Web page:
Got a tattoo? Been abroad to get your teeth fixed or had breast implants or a nose job overseas?
Between 4,000 and 6,000 people in East Yorkshire are thought to living with hepatitis C, many of them not suspecting they have a virus which could cause liver failure or cancer.
Now, a specialist team based at Castle Hill Hospital is heading into Hull’s housing estates and GP practices this year to screen people for the virus as part of the plan to eradicate hepatitis C by 2025.
Specialist Nurse Martin Lewis said: “Lots of the people we see tell us they don’t know how they’ve caught hepatitis C but it turns out they’ve got tattoos or they’ve been abroad on ‘health care holidays’.
“There is a lot of stigma attached to hepatitis C because of its links to intravenous drug use but you could have caught it if your tattoo was done with a dirty needle or the health facility where you underwent your procedure did not practice the same standards of hygiene as the NHS.
“Some people tell us they only engaged in high-risk behaviour once but that’s all it can take to contract hepatitis C.
“We want people to know there’s nothing to be ashamed of and we are here to help them. Treatment is much better now than it was in the past and the medication we can prescribe gets rid of the virus in 94 per cent of cases.
“But to help people, we need them to come forward for screening.”
Originally discovered in the 1980s, it was first known as non-hepatitis A and B before it was named hepatitis C in 1989. A screening programme was introduced in 1991 to check all blood donations for hepatitis C. Hepatitis C is a blood-borne virus and, over time if left untreated, can cause significant liver damage. There is no vaccine to stop people catching hepatitis C but a course of medication can get rid of it.
Hull is one of 22 “Operational Delivery Networks” set up in 2015 to treat people with the condition and increase screening rates to ensure people with hepatitis C are identified and given treatment to prevent them becoming seriously ill in the future.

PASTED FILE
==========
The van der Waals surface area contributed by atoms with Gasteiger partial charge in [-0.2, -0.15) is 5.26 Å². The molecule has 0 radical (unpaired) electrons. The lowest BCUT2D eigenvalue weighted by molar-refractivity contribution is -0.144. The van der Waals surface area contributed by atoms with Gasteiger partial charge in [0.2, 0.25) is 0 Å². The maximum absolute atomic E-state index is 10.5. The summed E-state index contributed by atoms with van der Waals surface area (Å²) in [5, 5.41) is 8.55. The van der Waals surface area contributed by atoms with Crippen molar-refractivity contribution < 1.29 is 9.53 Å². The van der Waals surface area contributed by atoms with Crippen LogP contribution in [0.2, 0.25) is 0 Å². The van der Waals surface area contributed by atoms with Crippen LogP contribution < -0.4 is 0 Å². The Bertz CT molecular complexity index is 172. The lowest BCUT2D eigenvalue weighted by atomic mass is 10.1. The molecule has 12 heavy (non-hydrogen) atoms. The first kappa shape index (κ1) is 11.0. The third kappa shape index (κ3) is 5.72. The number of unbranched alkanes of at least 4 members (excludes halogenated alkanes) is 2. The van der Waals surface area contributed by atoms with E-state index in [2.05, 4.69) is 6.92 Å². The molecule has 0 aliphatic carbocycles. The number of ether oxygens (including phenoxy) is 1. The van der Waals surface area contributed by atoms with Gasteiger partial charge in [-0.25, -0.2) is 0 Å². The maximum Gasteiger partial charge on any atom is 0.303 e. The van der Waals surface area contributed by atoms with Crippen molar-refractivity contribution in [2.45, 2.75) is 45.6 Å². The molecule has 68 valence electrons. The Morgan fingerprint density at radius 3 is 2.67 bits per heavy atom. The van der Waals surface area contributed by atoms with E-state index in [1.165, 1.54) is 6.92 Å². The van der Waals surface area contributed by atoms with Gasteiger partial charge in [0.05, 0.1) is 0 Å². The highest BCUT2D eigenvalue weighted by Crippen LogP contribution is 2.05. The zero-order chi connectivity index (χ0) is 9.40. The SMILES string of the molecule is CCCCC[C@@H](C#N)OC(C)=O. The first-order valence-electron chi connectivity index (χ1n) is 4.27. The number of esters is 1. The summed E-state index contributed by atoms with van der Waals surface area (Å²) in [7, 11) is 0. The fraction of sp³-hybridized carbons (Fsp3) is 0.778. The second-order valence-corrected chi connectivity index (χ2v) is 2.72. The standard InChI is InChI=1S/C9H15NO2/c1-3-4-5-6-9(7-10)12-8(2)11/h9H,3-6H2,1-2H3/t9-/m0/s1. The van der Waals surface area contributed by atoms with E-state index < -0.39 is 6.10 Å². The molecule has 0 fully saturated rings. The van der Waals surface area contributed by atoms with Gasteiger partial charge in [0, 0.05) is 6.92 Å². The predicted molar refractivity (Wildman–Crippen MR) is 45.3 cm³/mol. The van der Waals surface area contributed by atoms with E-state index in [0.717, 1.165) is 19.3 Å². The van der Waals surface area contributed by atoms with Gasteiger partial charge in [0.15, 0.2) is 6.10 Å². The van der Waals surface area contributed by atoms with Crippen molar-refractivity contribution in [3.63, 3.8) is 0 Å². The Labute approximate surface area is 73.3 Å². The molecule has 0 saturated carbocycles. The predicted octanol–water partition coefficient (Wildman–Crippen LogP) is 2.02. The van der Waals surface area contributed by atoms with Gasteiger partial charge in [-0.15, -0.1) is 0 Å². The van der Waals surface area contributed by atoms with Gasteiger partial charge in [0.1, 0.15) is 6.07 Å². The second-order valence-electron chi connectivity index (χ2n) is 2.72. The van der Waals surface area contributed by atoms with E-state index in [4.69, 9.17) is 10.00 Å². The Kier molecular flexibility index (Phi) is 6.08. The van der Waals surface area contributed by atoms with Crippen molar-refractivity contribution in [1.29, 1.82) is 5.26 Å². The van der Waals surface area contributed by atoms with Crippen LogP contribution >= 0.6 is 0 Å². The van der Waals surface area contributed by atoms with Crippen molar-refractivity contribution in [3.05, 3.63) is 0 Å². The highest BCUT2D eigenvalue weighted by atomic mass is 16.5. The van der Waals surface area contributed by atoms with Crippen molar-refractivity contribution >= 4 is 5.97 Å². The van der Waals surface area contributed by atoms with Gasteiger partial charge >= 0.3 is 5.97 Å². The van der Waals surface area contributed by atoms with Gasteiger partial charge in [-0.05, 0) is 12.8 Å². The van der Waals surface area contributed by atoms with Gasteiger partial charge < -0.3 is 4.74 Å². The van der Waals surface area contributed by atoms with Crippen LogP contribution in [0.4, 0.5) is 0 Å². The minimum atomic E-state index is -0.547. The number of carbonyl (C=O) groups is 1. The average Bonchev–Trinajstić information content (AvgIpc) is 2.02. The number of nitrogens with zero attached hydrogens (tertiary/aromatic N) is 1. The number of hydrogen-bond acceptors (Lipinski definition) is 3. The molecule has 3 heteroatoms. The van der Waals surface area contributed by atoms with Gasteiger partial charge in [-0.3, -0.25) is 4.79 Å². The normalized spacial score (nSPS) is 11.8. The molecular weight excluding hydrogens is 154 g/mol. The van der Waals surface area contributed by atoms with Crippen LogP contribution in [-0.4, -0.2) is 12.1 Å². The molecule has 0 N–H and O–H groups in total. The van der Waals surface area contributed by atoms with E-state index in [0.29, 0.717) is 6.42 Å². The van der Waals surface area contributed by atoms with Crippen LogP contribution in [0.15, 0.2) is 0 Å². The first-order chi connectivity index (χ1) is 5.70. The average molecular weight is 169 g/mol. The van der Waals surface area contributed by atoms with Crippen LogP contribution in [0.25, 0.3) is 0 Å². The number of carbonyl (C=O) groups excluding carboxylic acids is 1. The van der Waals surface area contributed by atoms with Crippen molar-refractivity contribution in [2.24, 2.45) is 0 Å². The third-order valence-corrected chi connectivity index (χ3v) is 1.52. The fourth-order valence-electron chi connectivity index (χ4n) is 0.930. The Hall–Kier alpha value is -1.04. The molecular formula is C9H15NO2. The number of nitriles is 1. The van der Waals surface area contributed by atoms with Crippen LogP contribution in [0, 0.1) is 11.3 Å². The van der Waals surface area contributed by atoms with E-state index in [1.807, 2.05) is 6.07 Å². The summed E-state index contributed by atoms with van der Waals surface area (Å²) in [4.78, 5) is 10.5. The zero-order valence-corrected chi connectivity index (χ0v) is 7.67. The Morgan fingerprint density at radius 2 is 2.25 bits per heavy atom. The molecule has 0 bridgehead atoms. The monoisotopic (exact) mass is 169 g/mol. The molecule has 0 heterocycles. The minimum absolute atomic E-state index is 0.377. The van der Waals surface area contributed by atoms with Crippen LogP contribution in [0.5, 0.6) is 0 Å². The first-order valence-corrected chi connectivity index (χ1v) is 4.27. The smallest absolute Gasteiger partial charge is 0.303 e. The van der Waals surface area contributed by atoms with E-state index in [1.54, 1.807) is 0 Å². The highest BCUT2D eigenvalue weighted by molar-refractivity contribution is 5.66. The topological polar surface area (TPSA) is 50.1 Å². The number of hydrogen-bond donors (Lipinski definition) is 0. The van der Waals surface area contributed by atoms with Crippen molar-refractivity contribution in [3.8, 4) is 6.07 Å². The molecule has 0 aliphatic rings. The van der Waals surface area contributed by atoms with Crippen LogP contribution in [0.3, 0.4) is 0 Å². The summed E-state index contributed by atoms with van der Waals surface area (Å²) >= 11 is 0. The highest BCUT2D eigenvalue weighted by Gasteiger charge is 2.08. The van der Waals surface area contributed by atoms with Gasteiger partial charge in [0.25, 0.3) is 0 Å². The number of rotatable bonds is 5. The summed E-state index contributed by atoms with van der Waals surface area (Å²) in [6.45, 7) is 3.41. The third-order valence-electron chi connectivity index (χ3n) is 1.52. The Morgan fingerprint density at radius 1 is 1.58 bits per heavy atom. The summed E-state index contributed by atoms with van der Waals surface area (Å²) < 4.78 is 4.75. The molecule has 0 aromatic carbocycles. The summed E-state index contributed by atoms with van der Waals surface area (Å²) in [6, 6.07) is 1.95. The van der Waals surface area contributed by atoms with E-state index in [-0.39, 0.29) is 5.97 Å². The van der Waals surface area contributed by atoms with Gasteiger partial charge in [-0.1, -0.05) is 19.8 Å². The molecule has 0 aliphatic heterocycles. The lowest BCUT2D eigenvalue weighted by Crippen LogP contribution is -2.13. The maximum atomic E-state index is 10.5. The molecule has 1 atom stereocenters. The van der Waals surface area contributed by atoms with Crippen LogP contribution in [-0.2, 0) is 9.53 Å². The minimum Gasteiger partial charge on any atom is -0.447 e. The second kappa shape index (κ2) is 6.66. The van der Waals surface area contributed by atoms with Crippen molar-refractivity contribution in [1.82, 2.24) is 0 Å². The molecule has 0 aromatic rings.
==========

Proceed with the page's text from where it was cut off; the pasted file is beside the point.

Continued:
Although based at Castle Hill Hospital, three specialist nurses – Martin Lewis, Alison West and Hattie Deverell – work in the community alongside GP practices, prisons and drug and alcohol services to reach known high-risk groups.
However, they now plan to extend outreach work into housing estates to screen people who may have no idea they have the virus. Each person is then reviewed by the multi-disciplinary team to ensure they receive the best, most appropriate and most cost-effective treatment available.
At the moment, you can get screened, make an appointment or undergo treatment at some GPs, Renew in Beverley Road in Hull, William Booth Hostel in Hull.
Inmates at HM Prisons, Hull and Humber, can also be screened for hepatitis C because they are a high-risk group.
Screening is also available through the East Riding Partnership in Hull, Goole and Bridlington and the hospital team are planning to publicise more outreach clinics at GP surgeries and housing estates in the coming weeks.
[Allison Coggan – Hull and East Yorkshire Hospitals NHS Trust]